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Beaches (Sewage)

Volume 450: debated on Wednesday 11 October 2006

To ask the Secretary of State for Environment, Food and Rural Affairs how many cases of pollution involving raw sewage being found on or near a beach around the English coast have occurred since 2001; if he will list the areas so affected; what action is being taken to eliminate such occurrences; and if he will make a statement. (91836)

The Environment Agency monitors water quality at bathing beaches, and in 2005, 99 per cent. of the 405 coastal bathing waters in England met minimum standards of the EC Bathing Water Directive and 85 per cent. met the stricter guideline standards. This compares to 2001 when 98 per cent. of the 397 bathing waters met minimum standards and 70 per cent. met stricter standards.

Data on the exact number of incidents of sewage pollution affecting beaches are not held by the Department. However, any reports of such pollution are investigated to identify the cause, and action is taken to control the sources of pollution.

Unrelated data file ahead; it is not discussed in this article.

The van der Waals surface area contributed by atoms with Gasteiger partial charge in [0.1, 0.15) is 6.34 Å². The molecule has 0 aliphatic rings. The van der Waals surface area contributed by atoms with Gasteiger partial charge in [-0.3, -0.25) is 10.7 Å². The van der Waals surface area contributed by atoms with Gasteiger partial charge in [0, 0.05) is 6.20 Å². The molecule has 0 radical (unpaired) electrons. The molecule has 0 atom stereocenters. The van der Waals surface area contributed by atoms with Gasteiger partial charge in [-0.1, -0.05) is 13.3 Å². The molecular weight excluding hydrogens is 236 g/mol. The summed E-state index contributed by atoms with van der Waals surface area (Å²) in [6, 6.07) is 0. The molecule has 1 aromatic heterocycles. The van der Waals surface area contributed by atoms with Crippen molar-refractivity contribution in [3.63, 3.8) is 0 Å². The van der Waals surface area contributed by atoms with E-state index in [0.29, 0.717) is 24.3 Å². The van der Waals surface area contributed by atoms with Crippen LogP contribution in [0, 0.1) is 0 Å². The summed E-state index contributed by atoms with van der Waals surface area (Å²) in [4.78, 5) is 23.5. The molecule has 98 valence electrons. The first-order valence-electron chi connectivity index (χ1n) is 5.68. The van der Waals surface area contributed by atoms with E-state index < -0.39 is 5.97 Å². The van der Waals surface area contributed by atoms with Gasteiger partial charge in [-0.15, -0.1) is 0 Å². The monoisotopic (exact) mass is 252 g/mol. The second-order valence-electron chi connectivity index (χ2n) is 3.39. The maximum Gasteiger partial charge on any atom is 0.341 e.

The amount spent, or planned to be spent, by water companies for improvements directly to bathing waters in England and Wales, for the period 2000 to 2010, is £223 million. There have also been indirect benefits, mainly from Urban Wastewater Treatment Directive schemes, which have improved levels of sewage treatment. The Environment Agency continues to identify and tackle other problems such as unsatisfactory non-water company sewage discharges and misconnections to surface water drains.